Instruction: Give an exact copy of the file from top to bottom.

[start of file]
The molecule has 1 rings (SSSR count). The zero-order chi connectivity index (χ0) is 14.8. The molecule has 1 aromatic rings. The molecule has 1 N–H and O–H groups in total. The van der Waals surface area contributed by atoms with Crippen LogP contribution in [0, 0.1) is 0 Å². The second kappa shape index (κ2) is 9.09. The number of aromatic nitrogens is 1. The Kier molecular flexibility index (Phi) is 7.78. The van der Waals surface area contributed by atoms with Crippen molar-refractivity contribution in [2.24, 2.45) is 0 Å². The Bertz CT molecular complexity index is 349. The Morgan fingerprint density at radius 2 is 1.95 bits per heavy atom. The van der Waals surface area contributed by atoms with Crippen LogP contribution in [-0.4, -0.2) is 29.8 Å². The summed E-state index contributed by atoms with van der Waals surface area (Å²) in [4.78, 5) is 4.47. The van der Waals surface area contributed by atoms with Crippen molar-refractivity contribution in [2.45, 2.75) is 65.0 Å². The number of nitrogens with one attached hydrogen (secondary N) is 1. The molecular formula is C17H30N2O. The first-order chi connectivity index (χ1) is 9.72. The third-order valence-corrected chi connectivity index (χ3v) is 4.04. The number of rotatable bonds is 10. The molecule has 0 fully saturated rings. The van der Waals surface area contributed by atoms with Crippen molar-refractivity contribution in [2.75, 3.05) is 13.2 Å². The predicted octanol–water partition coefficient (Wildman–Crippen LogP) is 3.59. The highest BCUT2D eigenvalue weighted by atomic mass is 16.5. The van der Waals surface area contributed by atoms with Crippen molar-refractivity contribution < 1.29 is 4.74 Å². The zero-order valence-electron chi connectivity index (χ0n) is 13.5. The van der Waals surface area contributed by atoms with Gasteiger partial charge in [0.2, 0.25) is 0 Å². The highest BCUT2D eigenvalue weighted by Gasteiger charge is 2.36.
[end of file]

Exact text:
The molecule has 1 rings (SSSR count). The zero-order chi connectivity index (χ0) is 14.8. The molecule has 1 aromatic rings. The molecule has 1 N–H and O–H groups in total. The van der Waals surface area contributed by atoms with Crippen LogP contribution in [0, 0.1) is 0 Å². The second kappa shape index (κ2) is 9.09. The number of aromatic nitrogens is 1. The Kier molecular flexibility index (Phi) is 7.78. The van der Waals surface area contributed by atoms with Crippen molar-refractivity contribution in [2.24, 2.45) is 0 Å². The Bertz CT molecular complexity index is 349. The Morgan fingerprint density at radius 2 is 1.95 bits per heavy atom. The van der Waals surface area contributed by atoms with Crippen LogP contribution in [-0.4, -0.2) is 29.8 Å². The summed E-state index contributed by atoms with van der Waals surface area (Å²) in [4.78, 5) is 4.47. The van der Waals surface area contributed by atoms with Crippen molar-refractivity contribution in [2.45, 2.75) is 65.0 Å². The number of nitrogens with one attached hydrogen (secondary N) is 1. The molecular formula is C17H30N2O. The first-order chi connectivity index (χ1) is 9.72. The third-order valence-corrected chi connectivity index (χ3v) is 4.04. The number of rotatable bonds is 10. The molecule has 0 fully saturated rings. The van der Waals surface area contributed by atoms with Crippen molar-refractivity contribution in [2.75, 3.05) is 13.2 Å². The predicted octanol–water partition coefficient (Wildman–Crippen LogP) is 3.59. The highest BCUT2D eigenvalue weighted by atomic mass is 16.5. The van der Waals surface area contributed by atoms with Crippen molar-refractivity contribution < 1.29 is 4.74 Å². The zero-order valence-electron chi connectivity index (χ0n) is 13.5. The van der Waals surface area contributed by atoms with Gasteiger partial charge in [0.2, 0.25) is 0 Å². The highest BCUT2D eigenvalue weighted by Gasteiger charge is 2.36.